Psychology and the Poetics of Growth: Figurative Language in Psychology, Psychotherapy, and Education

Psychology and the Poetics of Growth: Figurative Language in Psychology, Psychotherapy, and Education

Psychology and the Poetics of Growth: Figurative Language in Psychology, Psychotherapy, and Education

Psychology and the Poetics of Growth: Figurative Language in Psychology, Psychotherapy, and Education

Excerpt

There is a peculiar Janus-like quality to the human use of human language: It is both for us and for the people to whom we speak. Were it only for us, we could give language its fullest scope as individual expression; as it is, each of us is also responsible for maintaining the use of language as communication among individuals. The tension between personal and communicative expression is probably nowhere more significantly at issue than in poets practicing their craft or in more ordinary people speaking poetically. Poetic language is the fine line between subjective expression and interpersonal communication.

Despite, or perhaps because of, its crucial position, empirically minded social scientists have tried to keep figurative language at a safe distance, for after all, poetry is poetry and science is science. Part of the problem has to do with the general difficulty social science has in measuring qualitative aspects of human behavior, while another has to do with the preconception that figurative expression is not really all that common. As a matter of fact, this work is meant to show not only that it is possible to measure figurative language quite reliably but that, once measured, such expression is quite frequent even in the most ordinary interactions among people. From data such as these, it is but a short step to try to determine when and where people use figurative language and, when used, what consequences it has for both the speaker and the listener.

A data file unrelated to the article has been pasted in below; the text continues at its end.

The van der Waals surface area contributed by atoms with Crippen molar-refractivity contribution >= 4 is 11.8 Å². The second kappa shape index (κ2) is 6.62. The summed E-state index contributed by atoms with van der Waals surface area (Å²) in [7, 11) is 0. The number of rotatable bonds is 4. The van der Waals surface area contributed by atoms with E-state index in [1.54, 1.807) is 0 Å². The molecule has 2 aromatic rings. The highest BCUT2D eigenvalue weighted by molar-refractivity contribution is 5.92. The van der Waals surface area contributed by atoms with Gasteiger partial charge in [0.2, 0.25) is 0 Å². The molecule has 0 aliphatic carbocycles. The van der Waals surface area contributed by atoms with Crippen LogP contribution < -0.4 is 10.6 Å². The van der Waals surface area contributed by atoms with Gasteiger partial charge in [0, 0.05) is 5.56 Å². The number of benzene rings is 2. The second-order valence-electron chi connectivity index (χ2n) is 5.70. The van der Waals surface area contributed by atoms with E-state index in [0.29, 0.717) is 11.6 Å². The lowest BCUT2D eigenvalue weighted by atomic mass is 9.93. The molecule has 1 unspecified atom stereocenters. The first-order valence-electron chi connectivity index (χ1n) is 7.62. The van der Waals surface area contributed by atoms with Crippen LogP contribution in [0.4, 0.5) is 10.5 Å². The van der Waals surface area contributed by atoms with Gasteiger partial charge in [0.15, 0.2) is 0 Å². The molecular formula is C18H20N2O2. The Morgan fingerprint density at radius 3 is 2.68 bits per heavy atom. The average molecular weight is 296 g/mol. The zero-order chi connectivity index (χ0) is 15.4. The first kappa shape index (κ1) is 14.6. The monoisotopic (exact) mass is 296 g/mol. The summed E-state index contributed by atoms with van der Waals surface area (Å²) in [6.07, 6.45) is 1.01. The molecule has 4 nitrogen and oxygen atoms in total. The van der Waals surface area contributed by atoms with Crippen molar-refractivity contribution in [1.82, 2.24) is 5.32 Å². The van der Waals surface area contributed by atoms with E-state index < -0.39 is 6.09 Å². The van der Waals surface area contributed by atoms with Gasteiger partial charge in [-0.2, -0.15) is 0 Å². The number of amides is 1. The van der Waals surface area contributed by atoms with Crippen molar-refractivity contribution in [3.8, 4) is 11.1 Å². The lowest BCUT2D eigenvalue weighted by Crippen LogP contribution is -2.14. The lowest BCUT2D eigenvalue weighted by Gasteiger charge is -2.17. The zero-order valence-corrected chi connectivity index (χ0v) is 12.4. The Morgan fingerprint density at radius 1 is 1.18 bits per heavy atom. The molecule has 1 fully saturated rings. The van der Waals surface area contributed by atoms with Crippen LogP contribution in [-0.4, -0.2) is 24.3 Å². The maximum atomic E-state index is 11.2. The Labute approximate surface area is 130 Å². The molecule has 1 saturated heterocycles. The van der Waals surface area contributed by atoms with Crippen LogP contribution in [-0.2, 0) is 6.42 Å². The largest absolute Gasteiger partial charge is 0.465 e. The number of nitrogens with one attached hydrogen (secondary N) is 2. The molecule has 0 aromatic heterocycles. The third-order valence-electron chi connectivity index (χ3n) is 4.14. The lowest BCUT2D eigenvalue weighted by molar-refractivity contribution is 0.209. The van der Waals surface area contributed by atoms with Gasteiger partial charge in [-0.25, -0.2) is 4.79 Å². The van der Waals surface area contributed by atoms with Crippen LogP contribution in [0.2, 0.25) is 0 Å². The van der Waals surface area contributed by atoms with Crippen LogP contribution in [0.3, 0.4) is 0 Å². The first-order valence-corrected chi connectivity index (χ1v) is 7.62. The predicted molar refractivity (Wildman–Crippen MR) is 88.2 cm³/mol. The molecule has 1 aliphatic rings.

The plan of this book is quite a simple one, consisting of three parts. In the first section the idea of figurative language is presented in terms of its linguistic, aesthetic, and philosophical backgrounds. Also included is a description of the techniques used to assess such language as well as some preliminary findings emerging from an analysis of widely differing spoken and written contexts.

The second major section of the book deals with the occurrence and significance of figurative language within the specific context of psychotherapy. The major conclusion of this section is that figurative language represents a very . . .

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